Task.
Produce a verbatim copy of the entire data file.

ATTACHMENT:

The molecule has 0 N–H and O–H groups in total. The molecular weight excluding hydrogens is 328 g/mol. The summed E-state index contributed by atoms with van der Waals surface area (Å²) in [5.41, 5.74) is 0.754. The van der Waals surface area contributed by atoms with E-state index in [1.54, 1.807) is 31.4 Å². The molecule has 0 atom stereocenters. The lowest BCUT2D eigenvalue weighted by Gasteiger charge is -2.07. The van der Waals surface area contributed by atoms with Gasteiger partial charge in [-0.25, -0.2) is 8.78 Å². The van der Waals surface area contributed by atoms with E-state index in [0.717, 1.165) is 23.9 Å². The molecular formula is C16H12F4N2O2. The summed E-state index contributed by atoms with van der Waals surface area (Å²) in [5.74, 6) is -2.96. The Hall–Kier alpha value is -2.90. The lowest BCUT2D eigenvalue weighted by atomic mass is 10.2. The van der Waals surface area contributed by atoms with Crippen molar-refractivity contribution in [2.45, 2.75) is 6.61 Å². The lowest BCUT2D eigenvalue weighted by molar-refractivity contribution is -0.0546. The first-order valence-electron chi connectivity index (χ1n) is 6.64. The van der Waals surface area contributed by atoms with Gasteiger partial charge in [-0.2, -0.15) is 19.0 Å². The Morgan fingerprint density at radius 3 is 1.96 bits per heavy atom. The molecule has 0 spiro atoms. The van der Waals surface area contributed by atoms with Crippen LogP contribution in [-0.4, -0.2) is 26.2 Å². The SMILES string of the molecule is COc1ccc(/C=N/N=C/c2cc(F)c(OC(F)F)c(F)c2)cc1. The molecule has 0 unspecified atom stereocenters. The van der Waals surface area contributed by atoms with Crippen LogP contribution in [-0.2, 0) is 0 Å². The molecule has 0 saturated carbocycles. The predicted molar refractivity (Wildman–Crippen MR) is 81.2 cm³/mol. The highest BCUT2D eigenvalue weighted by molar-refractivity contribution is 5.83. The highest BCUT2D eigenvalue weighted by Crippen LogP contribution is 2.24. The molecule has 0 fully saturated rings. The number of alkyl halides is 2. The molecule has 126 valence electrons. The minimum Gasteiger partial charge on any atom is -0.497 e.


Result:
The molecule has 0 N–H and O–H groups in total. The molecular weight excluding hydrogens is 328 g/mol. The summed E-state index contributed by atoms with van der Waals surface area (Å²) in [5.41, 5.74) is 0.754. The van der Waals surface area contributed by atoms with E-state index in [1.54, 1.807) is 31.4 Å². The molecule has 0 atom stereocenters. The lowest BCUT2D eigenvalue weighted by Gasteiger charge is -2.07. The van der Waals surface area contributed by atoms with Gasteiger partial charge in [-0.25, -0.2) is 8.78 Å². The van der Waals surface area contributed by atoms with E-state index in [0.717, 1.165) is 23.9 Å². The molecular formula is C16H12F4N2O2. The summed E-state index contributed by atoms with van der Waals surface area (Å²) in [5.74, 6) is -2.96. The Hall–Kier alpha value is -2.90. The lowest BCUT2D eigenvalue weighted by atomic mass is 10.2. The van der Waals surface area contributed by atoms with Crippen molar-refractivity contribution in [2.45, 2.75) is 6.61 Å². The lowest BCUT2D eigenvalue weighted by molar-refractivity contribution is -0.0546. The first-order valence-electron chi connectivity index (χ1n) is 6.64. The van der Waals surface area contributed by atoms with Gasteiger partial charge in [-0.2, -0.15) is 19.0 Å². The Morgan fingerprint density at radius 3 is 1.96 bits per heavy atom. The molecule has 0 spiro atoms. The van der Waals surface area contributed by atoms with Crippen LogP contribution in [-0.4, -0.2) is 26.2 Å². The SMILES string of the molecule is COc1ccc(/C=N/N=C/c2cc(F)c(OC(F)F)c(F)c2)cc1. The molecule has 0 unspecified atom stereocenters. The van der Waals surface area contributed by atoms with Crippen LogP contribution in [-0.2, 0) is 0 Å². The molecule has 0 saturated carbocycles. The predicted molar refractivity (Wildman–Crippen MR) is 81.2 cm³/mol. The highest BCUT2D eigenvalue weighted by molar-refractivity contribution is 5.83. The highest BCUT2D eigenvalue weighted by Crippen LogP contribution is 2.24. The molecule has 0 fully saturated rings. The number of alkyl halides is 2. The molecule has 126 valence electrons. The minimum Gasteiger partial charge on any atom is -0.497 e.